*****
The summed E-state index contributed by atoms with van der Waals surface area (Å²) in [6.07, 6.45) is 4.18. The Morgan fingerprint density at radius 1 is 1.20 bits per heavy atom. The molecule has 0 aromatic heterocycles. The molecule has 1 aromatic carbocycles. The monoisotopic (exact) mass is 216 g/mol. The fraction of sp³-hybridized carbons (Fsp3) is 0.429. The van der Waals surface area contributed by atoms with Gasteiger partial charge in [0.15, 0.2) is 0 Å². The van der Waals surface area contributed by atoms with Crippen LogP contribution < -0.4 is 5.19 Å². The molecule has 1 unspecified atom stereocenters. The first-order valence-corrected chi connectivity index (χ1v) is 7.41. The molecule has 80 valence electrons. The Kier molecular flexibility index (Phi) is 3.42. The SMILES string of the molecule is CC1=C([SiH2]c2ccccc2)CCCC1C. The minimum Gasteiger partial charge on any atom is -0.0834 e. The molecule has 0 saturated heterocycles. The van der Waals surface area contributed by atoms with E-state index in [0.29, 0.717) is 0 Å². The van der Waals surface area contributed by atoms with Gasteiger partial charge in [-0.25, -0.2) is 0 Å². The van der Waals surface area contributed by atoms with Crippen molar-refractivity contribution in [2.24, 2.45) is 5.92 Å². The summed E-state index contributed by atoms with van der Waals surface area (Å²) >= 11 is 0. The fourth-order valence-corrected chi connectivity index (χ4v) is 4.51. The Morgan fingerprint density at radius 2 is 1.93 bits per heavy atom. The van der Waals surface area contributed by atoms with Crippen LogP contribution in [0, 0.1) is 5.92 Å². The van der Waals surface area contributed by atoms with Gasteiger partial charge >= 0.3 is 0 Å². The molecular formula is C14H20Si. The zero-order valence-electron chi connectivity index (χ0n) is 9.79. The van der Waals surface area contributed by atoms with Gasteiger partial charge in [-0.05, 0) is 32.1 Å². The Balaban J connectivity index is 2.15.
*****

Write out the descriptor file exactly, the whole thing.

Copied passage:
The summed E-state index contributed by atoms with van der Waals surface area (Å²) in [6.07, 6.45) is 4.18. The Morgan fingerprint density at radius 1 is 1.20 bits per heavy atom. The molecule has 0 aromatic heterocycles. The molecule has 1 aromatic carbocycles. The monoisotopic (exact) mass is 216 g/mol. The fraction of sp³-hybridized carbons (Fsp3) is 0.429. The van der Waals surface area contributed by atoms with Gasteiger partial charge in [0.15, 0.2) is 0 Å². The van der Waals surface area contributed by atoms with Crippen LogP contribution < -0.4 is 5.19 Å². The molecule has 1 unspecified atom stereocenters. The first-order valence-corrected chi connectivity index (χ1v) is 7.41. The molecule has 80 valence electrons. The Kier molecular flexibility index (Phi) is 3.42. The SMILES string of the molecule is CC1=C([SiH2]c2ccccc2)CCCC1C. The minimum Gasteiger partial charge on any atom is -0.0834 e. The molecule has 0 saturated heterocycles. The van der Waals surface area contributed by atoms with E-state index in [0.29, 0.717) is 0 Å². The van der Waals surface area contributed by atoms with Gasteiger partial charge in [-0.25, -0.2) is 0 Å². The van der Waals surface area contributed by atoms with Crippen molar-refractivity contribution in [2.24, 2.45) is 5.92 Å². The summed E-state index contributed by atoms with van der Waals surface area (Å²) >= 11 is 0. The fourth-order valence-corrected chi connectivity index (χ4v) is 4.51. The Morgan fingerprint density at radius 2 is 1.93 bits per heavy atom. The van der Waals surface area contributed by atoms with Crippen LogP contribution in [0, 0.1) is 5.92 Å². The van der Waals surface area contributed by atoms with Gasteiger partial charge >= 0.3 is 0 Å². The molecular formula is C14H20Si. The zero-order valence-electron chi connectivity index (χ0n) is 9.79. The van der Waals surface area contributed by atoms with Gasteiger partial charge in [-0.05, 0) is 32.1 Å². The Balaban J connectivity index is 2.15.